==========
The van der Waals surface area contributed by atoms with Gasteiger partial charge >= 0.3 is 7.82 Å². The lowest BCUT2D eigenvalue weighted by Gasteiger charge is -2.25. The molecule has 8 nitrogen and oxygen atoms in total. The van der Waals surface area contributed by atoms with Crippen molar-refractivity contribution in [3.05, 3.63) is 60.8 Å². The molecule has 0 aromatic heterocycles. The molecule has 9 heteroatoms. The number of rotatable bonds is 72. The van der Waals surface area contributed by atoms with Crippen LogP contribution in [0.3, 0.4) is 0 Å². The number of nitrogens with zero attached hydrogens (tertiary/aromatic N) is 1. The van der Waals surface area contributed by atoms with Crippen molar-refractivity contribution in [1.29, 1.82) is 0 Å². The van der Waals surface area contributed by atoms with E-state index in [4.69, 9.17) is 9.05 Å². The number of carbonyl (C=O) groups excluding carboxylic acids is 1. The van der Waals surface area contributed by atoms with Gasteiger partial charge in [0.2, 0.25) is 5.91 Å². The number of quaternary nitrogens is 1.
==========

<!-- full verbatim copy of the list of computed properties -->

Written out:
The van der Waals surface area contributed by atoms with Gasteiger partial charge >= 0.3 is 7.82 Å². The lowest BCUT2D eigenvalue weighted by Gasteiger charge is -2.25. The molecule has 8 nitrogen and oxygen atoms in total. The van der Waals surface area contributed by atoms with Crippen molar-refractivity contribution in [3.05, 3.63) is 60.8 Å². The molecule has 0 aromatic heterocycles. The molecule has 9 heteroatoms. The number of rotatable bonds is 72. The van der Waals surface area contributed by atoms with Crippen LogP contribution in [0.3, 0.4) is 0 Å². The number of nitrogens with zero attached hydrogens (tertiary/aromatic N) is 1. The van der Waals surface area contributed by atoms with Crippen molar-refractivity contribution in [1.29, 1.82) is 0 Å². The van der Waals surface area contributed by atoms with E-state index in [4.69, 9.17) is 9.05 Å². The number of carbonyl (C=O) groups excluding carboxylic acids is 1. The van der Waals surface area contributed by atoms with Gasteiger partial charge in [0.2, 0.25) is 5.91 Å². The number of quaternary nitrogens is 1.